At a barbecue recently I was asked about painting the floorboards in a hall where the planks continued into the sitting room. We decided that this might be tricky as it would necessitate painting a straight line across the boards to create an artificial ending point. And then I remembered an idea I had seen before of painting a rug onto the floor.
This was an idea I was keen to do in our kitchen under the kitchen table. I wanted to paint a faded Persian rug and have one corner lifted with perhaps a mouse’s tail peeping out. I thought it might be quite amusing. In the end we didn’t do it because it makes it complicated if you decide to move the table.
But it’s an idea that hasn’t gone away and I suggested to Henri that she could paint a rug on to her hall, which would be decorative, practical and resolve the problem of where to stop painting.
So this post is for her. Now, the usual rules will apply if you’re painting on floorboards, which is that they will need a bit of sand so that the paint sticks. Then use proper floorpaint as it will need to be hardwearing.
Then it’s up to you what you do. You can use a stencil if you fancy a geometric pattern or go freehand.
Andrew Dunning, the creative director of APD Interiors, has the following advice to make sure you get a really good finish:
“As with any painting, preparation is the key. You must ensure the floor is as clean as possible before you start, so thoroughly wash it and then allow to dry completely. Now apply a coat of suitable primer and allow this to dry overnight. You can now apply your floor paint.”
He suggests you do a few thin coats rather than one thick one as the thin layers will dry with a harder, and therefore more durable, finish. And, yes, if you allow the proper drying time, this will take a few days to complete but the end result will last longer and require less maintenance.
And, I’m weeping slightly as I type this but Andrew is a professional so he knows what he’s on about, and he also said: “After painting the final coat you ensure should leave the floors to dry out completely before you use the room. Your paint manufacturer will give advice on the recommended time but this can take up to 7 days.”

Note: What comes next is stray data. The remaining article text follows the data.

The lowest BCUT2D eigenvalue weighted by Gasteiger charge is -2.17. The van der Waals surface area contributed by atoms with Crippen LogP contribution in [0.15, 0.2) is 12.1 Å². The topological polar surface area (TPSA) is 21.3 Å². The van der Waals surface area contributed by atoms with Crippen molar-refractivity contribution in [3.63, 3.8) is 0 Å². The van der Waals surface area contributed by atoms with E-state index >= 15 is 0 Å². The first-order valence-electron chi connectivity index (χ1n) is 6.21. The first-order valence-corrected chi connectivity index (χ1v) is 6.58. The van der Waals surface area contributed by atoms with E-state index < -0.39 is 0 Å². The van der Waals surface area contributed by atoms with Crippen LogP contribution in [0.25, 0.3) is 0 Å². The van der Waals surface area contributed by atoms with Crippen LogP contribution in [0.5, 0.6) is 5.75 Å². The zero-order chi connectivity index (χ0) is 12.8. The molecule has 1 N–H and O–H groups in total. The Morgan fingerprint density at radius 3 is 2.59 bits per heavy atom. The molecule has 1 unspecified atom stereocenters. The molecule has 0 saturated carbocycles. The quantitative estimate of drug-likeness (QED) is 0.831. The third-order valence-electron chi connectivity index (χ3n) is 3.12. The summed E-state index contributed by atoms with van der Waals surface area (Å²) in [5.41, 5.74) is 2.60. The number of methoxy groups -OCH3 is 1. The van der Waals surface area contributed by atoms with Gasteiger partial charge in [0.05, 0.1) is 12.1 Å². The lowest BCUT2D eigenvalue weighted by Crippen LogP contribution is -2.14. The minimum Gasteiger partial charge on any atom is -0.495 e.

If you are using a stencil this will make it easier to build up several layers of paint and get them in the right place. If you are painting on floorboards it will need to be more precise than if you are just doing a freehand outline on concrete. So it’s probably best to undercoat the entire area where you plan to create your rug and then you can lay the stencil over the top, or, for the steady of hand, go freestyle from there.
I love this painted stair runner – particularly the tassles at the bottom. I know a few people who have painted their stairs like this – it’s much cheaper than paying for a carpet, although remember that it won’t resolve the noise issues.
This rug below is a great example of what you can do if you don’t mind a slightly wobbly edge and are prepared to have a bit of fun with your idea.
In fact the more I look at this pictures, the more I think my hall is crying out for a trompe l’oeil rug. What do you think?
When it comes to paint, Andrew is a fan of Little Greene who make floor paints in most of their range of colours. For a cheaper floor paint he recommends Leyland.